Interview: James Glickenhaus

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Scuderia Cameron Glickenhaus has been testing its SCG 007 Le Mans Hypercar at the Vallelunga circuit in Italy, culminating in a crash by its test car. However, this has not dispirited team founder James Glickenhaus. PMW catches up with him to discuss the current state of the project and the Hypercar class in general.

What are the initial impressions of the car from testing?
Well, it’s very quick, easy to work on. One of the drivers had a cold tire and we lost the car. It didn’t do much to it, it just took off the suspension as it should have. It didn’t hurt the tub and it’s back together, ready to go. Hopefully we’ll learn something from that, but we’re in very good shape.

How have the various Covid-19 restrictions in Europe affected your program?
The only issues that we’re experiencing are the same that everybody is, which is just the reality with Covid. I do think there’s a lot of wishful thinking going on. Frankly, looking at Belgium and the procedures that one has to follow to race there [where the opening round of the WEC is due to take place on May 1 at Spa-Francorchamps], with quarantine and other things, I’m not sure what will or won’t happen, but it doesn’t really affect us. By that I mean we’re moving ahead as quickly as we can, but much more importantly, we are working to completely develop the car before we lock it in [due to homologation].

We are experiencing supplier-related delays, because of Covid, and also, frankly, because of Brexit in the UK. I mean, it is a nightmare to get something from the UK through customs today. But that that will change.

Where are you currently in the development schedule?
We’ve passed the crash tests and our next step is to pass the aero test, which requires going to the Sauber tunnel [in Hinwil, Switzerland]. As they’ve developed the aero [for the SCG 007], we’re quite sure we’ll pass. However, we’re having trouble scheduling that, and we’re also having trouble scheduling a 30-hour track test, which we need to do before we are ready to race.

You have assembled a strong team of partners, did you seek them out or did they come to you?
We have been working with Podium [Advanced Technologies] since 2011, so we have a lot of experience with them. Joest [Racing] came to us, I think they knew who we were and they were very interested in what we were doing. However, make no mistake about it, Joest is not running everything; we’re using their expertise, where it’s needed. Overall, we’re using the best partners that we possibly can. For example, with Sauber, Podium could have done the aero but they realized we needed some help. Finally, Pipo [Moteurs] has made a magnificent engine.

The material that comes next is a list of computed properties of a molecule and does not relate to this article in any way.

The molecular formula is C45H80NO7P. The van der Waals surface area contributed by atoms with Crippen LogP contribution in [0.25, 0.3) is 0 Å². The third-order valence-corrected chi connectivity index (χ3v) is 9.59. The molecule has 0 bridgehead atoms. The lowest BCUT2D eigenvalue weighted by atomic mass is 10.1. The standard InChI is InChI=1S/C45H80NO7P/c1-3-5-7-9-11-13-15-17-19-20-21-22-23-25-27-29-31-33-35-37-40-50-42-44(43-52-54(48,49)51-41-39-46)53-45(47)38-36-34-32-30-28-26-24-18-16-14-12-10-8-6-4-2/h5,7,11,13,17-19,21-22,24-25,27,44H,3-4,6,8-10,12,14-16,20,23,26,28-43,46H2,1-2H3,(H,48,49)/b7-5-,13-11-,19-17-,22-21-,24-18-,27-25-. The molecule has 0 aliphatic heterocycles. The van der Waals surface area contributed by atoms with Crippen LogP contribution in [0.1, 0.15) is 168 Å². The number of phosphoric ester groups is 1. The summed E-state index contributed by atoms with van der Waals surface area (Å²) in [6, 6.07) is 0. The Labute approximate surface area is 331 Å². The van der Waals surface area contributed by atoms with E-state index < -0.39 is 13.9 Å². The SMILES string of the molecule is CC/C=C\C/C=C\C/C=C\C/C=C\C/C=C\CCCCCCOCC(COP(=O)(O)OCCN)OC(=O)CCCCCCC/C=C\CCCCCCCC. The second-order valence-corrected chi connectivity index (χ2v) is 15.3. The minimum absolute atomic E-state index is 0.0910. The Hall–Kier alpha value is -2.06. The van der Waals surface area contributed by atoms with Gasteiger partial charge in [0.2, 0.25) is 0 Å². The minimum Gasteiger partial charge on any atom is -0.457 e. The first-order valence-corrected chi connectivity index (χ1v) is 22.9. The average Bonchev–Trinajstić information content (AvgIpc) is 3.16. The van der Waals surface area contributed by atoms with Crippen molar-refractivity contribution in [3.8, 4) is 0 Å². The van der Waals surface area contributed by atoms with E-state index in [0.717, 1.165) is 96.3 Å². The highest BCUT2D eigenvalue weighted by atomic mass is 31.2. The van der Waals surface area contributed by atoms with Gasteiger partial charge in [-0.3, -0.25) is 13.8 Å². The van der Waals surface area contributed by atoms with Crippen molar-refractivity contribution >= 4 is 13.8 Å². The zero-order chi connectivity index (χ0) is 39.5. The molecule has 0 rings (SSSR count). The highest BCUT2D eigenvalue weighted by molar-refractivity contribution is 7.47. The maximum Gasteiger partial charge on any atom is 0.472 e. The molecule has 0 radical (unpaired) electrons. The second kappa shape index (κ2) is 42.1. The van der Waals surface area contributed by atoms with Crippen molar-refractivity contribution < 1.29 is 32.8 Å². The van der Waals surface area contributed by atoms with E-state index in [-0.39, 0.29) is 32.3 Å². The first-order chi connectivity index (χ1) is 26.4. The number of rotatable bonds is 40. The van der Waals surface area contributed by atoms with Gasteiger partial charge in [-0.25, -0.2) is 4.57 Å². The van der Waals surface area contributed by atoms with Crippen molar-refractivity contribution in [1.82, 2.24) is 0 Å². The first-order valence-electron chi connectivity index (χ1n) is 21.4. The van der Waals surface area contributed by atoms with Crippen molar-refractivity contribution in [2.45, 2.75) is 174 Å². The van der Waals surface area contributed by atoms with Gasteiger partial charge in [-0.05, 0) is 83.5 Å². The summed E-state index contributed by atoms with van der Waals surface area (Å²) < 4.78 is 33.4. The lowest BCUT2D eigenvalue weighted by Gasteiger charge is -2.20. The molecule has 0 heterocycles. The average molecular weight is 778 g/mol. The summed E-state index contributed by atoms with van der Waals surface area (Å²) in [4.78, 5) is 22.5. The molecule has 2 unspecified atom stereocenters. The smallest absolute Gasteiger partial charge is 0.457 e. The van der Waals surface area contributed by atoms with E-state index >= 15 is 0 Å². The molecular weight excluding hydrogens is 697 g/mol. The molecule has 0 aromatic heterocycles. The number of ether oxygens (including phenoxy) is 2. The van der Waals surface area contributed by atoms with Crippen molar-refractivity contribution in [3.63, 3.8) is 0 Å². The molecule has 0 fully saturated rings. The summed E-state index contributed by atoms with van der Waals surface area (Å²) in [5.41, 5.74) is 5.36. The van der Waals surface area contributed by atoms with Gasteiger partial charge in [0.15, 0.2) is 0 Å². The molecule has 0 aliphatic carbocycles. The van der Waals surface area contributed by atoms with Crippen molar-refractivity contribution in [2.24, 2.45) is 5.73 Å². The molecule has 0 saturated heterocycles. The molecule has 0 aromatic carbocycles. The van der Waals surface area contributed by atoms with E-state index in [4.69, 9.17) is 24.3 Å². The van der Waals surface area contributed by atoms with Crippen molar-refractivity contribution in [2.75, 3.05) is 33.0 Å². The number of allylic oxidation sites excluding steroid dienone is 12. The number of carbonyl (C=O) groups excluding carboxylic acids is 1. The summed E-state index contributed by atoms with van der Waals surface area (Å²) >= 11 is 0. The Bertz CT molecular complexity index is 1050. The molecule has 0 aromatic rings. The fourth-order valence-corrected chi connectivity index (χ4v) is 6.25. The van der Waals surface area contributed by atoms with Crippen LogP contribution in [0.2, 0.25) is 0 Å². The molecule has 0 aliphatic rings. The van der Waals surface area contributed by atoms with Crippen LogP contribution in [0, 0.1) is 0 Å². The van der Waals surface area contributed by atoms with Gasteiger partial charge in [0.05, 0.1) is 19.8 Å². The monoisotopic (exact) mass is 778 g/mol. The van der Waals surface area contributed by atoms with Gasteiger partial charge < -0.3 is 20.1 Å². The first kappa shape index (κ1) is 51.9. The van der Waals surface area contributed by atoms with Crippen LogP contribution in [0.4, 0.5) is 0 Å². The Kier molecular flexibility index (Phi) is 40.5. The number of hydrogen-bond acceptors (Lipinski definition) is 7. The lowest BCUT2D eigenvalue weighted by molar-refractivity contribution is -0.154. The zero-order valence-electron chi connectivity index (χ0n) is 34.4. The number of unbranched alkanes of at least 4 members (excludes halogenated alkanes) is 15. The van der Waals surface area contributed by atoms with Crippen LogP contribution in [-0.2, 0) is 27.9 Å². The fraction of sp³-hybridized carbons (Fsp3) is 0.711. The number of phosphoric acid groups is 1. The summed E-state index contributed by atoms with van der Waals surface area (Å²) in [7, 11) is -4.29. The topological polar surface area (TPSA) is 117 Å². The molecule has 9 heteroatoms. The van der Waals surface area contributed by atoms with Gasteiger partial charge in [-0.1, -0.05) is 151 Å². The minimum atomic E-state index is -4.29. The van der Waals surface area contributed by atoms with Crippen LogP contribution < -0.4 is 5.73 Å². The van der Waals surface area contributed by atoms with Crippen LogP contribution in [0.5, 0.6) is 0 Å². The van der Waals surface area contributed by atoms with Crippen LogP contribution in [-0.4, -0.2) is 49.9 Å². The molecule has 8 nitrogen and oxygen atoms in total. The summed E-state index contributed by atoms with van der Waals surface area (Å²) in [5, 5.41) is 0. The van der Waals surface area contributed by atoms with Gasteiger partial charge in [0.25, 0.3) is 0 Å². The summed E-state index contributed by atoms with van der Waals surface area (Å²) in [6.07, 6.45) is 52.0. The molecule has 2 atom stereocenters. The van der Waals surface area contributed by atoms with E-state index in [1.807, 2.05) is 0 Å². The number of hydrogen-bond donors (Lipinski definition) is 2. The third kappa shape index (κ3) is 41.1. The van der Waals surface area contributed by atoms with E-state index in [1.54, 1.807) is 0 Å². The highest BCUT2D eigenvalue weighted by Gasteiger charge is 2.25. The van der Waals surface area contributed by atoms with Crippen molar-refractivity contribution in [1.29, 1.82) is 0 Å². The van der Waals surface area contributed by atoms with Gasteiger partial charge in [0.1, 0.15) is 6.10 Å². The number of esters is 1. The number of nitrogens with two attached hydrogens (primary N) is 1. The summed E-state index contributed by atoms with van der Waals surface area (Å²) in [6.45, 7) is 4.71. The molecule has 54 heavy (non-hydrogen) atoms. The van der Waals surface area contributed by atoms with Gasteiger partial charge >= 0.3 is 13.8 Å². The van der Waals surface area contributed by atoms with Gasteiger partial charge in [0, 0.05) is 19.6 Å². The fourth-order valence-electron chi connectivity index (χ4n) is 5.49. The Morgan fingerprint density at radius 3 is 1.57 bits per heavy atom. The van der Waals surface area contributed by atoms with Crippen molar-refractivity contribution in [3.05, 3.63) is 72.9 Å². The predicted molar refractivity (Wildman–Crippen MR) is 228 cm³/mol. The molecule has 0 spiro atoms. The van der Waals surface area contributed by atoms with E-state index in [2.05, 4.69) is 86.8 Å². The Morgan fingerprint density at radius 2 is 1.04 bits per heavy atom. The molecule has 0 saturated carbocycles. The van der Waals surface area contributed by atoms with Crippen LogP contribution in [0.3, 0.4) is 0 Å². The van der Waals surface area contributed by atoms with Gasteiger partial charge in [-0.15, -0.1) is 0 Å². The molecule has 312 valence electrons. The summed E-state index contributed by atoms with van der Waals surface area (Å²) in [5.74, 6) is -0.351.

You have mentioned the potential for a third car at Le Mans, is that a realistic possibility?
You know, everybody is an expert on the internet, but it’s like I say, ‘Okay, if you want to buy a third car, here’s what it would cost them, we’ll build it.’ And ‘they’ say, ‘Well, you’re not on the entry list for a third car.’ Of course we’re not, because we haven’t sold it yet. I mean, what do you think’s going to happen if I call the ACO and say ‘If you help me get this on the grid, it will enable me to keep racing in the years to come?’ What are they going to say? ‘Fill out 97 forms and if a spot shows up we’ll let you know?’ I think people are clueless as to how the real world works.

How has the use of a BoP [balance of performance]formula influenced the design of the car?
We have looked at what will determine the BoP and made sure we have [performance]flexibility. We can run [the engine]at 10% over 670bhp and we can run at 20% over in full endurance trim without any stress. So if the ACO need us to run more power, they can give us more power. We are also 100kg under the minimum weight which will make up the ballast.

Now, the SCG 007 is rear-wheel drive, so theoretically, if this was not a balanced performance class, you would not be able to compete with a rear-wheel-drive car, as we have seen in LMP1, because an all-wheel-drive car [such as the Toyota GR010]has less tire degradation and they do pull out of the turns faster. However, it is also more complex and we hope we have an advantage of a simple basic sports car. We had no mechanical issues in 1,000s of kilometers of testing. Was the clutch working properly in the beginning? No, of course not. We got that sorted. Was the anti-lag a little ragged? Of course, yeah. Was the throttle downshifting and upshifting in need of some tuning? Yes, but we fixed them and they were all minor issues.

Have you been working closely with Michelin on tire development?
In terms of tires Michelin is a wonderful partner. They supply tires for all of our road cars, they were very excited about the 004C [SCG’s GT3 car] at the Nürburgring, and they’re very excited about the Hypercar. Well, guess what? They are going to make a spec, Hypercar rear-wheel-drive tire, and a spec Hypercar all-wheel-drive tire. They’re developing the all-wheel-drive tire with Toyota and the rear-wheel drive with us, then it gets homologated for five years. I mean, the great irony is that whoever comes in with a rear-wheel-drive car, and that’s going to be all of LMDh [Porsche and Audi so far], they’re going to be driving a tire that was designed and developed on a Glickenhaus, it’s really crazy. Ferrari is going to be driving a tire that was designed for Toyota.

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Lawrence has been covering engineering subjects – with a focus on motorsport technology – since 2007 and has edited and contributed to a variety of international titles. Currently, he is responsible for content across UKI Media & Events' portfolio of websites while also writing for the company's print titles.

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